All this time spent on video calls has its problems. We rely on it to connect with people, yet it can leave us feeling tired and empty. It has given us some semblance of normal life during lockdown, but it can make relationships seem unreal. This feeling has spurred talk of a new psychological affliction: ‘Zoom fatigue.’[1]

Employee engagement and strong leadership are inarguably the most critical elements of productivity in business. But how do you keep employees engaged from afar? How do you create equilibrium in the work/life balance if the two are now enmeshed? Read more >

Nearly six decades have passed since the Civil Rights Movement, a bellwether crusade for equal rights that seemed certain to galvanize the long-overdue eradication of racial bias. And yet, right now in 2020, with continuing Black Lives Matter protests across a country still in the throes of a global pandemic, it is apparent that any progress already made toward black equality is vastly overshadowed by the volume of change still needed.

Despite laws in place to prevent overt racial discrimination, biases remain deeply rooted in American society and individual ideologies. The questions are being asked across our institutions and media – What has worked? What hasn’t? What must we do to finally get it right? Read more >

(Updated November, 2020)

This resource guide provides informative and thoughtful articles about the current and future state of higher education as a result of the COVID-19 disruption. Here’s what we’re reading. We will continue to keep it updated with selected material. We trust you will find useful data and insights. (Some of these may require a subscription. If you cannot access them, please contact us for assistance.)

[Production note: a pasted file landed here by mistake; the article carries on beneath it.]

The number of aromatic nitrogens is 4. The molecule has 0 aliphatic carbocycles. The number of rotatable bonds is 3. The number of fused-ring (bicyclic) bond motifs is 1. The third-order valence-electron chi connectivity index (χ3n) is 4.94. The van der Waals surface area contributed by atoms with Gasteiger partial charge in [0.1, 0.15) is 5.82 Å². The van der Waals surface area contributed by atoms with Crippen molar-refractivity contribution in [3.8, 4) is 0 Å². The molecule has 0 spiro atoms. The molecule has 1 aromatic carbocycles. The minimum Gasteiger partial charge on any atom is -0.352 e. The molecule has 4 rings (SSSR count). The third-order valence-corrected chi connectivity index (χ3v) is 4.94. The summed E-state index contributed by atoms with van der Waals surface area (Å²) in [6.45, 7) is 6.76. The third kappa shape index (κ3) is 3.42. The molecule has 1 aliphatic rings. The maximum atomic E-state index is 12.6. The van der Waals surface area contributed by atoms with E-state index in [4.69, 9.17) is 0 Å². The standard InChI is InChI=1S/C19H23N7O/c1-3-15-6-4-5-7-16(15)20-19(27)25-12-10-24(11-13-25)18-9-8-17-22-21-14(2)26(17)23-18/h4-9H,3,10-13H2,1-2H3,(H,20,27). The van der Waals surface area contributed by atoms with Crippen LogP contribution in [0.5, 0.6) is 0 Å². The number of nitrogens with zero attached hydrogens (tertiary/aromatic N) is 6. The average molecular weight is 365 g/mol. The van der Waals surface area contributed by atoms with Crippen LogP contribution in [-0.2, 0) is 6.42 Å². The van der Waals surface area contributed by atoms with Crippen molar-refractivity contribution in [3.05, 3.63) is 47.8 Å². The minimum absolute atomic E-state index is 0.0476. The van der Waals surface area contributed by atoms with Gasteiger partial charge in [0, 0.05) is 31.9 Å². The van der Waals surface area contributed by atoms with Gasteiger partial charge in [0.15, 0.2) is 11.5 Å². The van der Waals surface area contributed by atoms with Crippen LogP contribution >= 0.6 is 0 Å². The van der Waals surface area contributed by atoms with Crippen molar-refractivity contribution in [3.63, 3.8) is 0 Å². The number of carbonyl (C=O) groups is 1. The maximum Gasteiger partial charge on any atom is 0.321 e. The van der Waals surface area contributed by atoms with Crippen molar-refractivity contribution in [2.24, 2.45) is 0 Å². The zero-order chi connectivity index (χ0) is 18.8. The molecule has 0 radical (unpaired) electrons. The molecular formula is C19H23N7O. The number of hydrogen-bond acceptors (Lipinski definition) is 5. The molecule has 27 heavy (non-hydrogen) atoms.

Reopening:

Chronicle of Higher Education (numerous articles – here are key ones to date):

Reopening plans – The Chronicle is tracking more than 1,200 colleges serving primarily undergraduates and not including those that were already 100% online; it includes searchable tracking table to find institutions by name – here is the status of July 31. In the last 10 days, the number of “in-person” institutions has declined noticeably while the “hybrid” model and online have increased. https://bit.ly/2DkQoxa

  • Fully in-person (2.5%), primarily in person (21%) on July 31 versus planning for in-person – 53% (July 20)
  • Hybrid (16%) versus proposing a hybrid model (defined as mix of online, in-person, hybrid or blending learning) – 32% (July 20)
  • Primarily online (24%), fully online (3.8%) on July 31 versus planning for online – 10% (July 20)
  • TBD (27%) versus considering a range of scenarios – 3.5% and waiting to decide – 1.2% (July 20)

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Updated Fall 2020

These unprecedented times call on all of us to bring our best expertise and insights to lead organizations with resilience and agility through COVID-19 and plan smartly for a sustainable post-pandemic future. Even though the first “crisis response” phase is past, every week brings a blizzard of ideas, perspectives and approaches. We’ve collected our picks among the “best of” resources to assist you as you make critical decisions for the next 6, 12 and 18 months, and plan for the longer term.